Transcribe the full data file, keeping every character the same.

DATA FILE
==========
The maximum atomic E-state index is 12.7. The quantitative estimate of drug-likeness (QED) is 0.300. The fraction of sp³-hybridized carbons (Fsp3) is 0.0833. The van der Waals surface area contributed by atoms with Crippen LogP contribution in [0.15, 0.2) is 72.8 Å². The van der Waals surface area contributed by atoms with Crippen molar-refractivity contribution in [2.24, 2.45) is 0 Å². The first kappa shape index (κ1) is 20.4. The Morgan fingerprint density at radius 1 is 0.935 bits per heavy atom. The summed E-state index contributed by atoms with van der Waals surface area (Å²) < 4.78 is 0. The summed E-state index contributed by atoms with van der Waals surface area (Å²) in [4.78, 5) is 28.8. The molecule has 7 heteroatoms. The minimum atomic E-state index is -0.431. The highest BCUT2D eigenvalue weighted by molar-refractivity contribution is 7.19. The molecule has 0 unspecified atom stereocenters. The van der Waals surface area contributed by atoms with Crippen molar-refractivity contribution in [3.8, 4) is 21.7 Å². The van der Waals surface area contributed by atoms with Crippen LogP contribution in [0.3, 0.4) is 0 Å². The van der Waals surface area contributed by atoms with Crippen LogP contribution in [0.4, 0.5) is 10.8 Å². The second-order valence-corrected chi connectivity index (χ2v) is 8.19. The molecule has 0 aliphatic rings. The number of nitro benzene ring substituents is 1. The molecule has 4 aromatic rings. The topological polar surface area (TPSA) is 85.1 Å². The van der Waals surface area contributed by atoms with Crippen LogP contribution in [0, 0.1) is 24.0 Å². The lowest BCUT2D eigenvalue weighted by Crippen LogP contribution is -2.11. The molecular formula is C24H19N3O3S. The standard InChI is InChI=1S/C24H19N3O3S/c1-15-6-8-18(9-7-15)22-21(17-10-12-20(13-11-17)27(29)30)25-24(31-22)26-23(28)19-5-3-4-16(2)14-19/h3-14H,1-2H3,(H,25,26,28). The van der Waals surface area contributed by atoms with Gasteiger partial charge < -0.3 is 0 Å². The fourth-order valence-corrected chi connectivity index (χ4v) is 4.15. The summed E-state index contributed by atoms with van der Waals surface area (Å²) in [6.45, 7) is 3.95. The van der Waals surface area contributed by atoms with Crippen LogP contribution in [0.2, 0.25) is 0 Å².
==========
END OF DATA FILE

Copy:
The maximum atomic E-state index is 12.7. The quantitative estimate of drug-likeness (QED) is 0.300. The fraction of sp³-hybridized carbons (Fsp3) is 0.0833. The van der Waals surface area contributed by atoms with Crippen LogP contribution in [0.15, 0.2) is 72.8 Å². The van der Waals surface area contributed by atoms with Crippen molar-refractivity contribution in [2.24, 2.45) is 0 Å². The first kappa shape index (κ1) is 20.4. The Morgan fingerprint density at radius 1 is 0.935 bits per heavy atom. The summed E-state index contributed by atoms with van der Waals surface area (Å²) < 4.78 is 0. The summed E-state index contributed by atoms with van der Waals surface area (Å²) in [4.78, 5) is 28.8. The molecule has 7 heteroatoms. The minimum atomic E-state index is -0.431. The highest BCUT2D eigenvalue weighted by molar-refractivity contribution is 7.19. The molecule has 0 unspecified atom stereocenters. The van der Waals surface area contributed by atoms with Crippen molar-refractivity contribution in [3.8, 4) is 21.7 Å². The van der Waals surface area contributed by atoms with Crippen LogP contribution in [0.3, 0.4) is 0 Å². The van der Waals surface area contributed by atoms with Crippen LogP contribution in [0.4, 0.5) is 10.8 Å². The second-order valence-corrected chi connectivity index (χ2v) is 8.19. The molecule has 0 aliphatic rings. The number of nitro benzene ring substituents is 1. The molecule has 4 aromatic rings. The topological polar surface area (TPSA) is 85.1 Å². The van der Waals surface area contributed by atoms with Crippen LogP contribution in [0, 0.1) is 24.0 Å². The lowest BCUT2D eigenvalue weighted by Crippen LogP contribution is -2.11. The molecular formula is C24H19N3O3S. The standard InChI is InChI=1S/C24H19N3O3S/c1-15-6-8-18(9-7-15)22-21(17-10-12-20(13-11-17)27(29)30)25-24(31-22)26-23(28)19-5-3-4-16(2)14-19/h3-14H,1-2H3,(H,25,26,28). The van der Waals surface area contributed by atoms with Gasteiger partial charge < -0.3 is 0 Å². The fourth-order valence-corrected chi connectivity index (χ4v) is 4.15. The summed E-state index contributed by atoms with van der Waals surface area (Å²) in [6.45, 7) is 3.95. The van der Waals surface area contributed by atoms with Crippen LogP contribution in [0.2, 0.25) is 0 Å².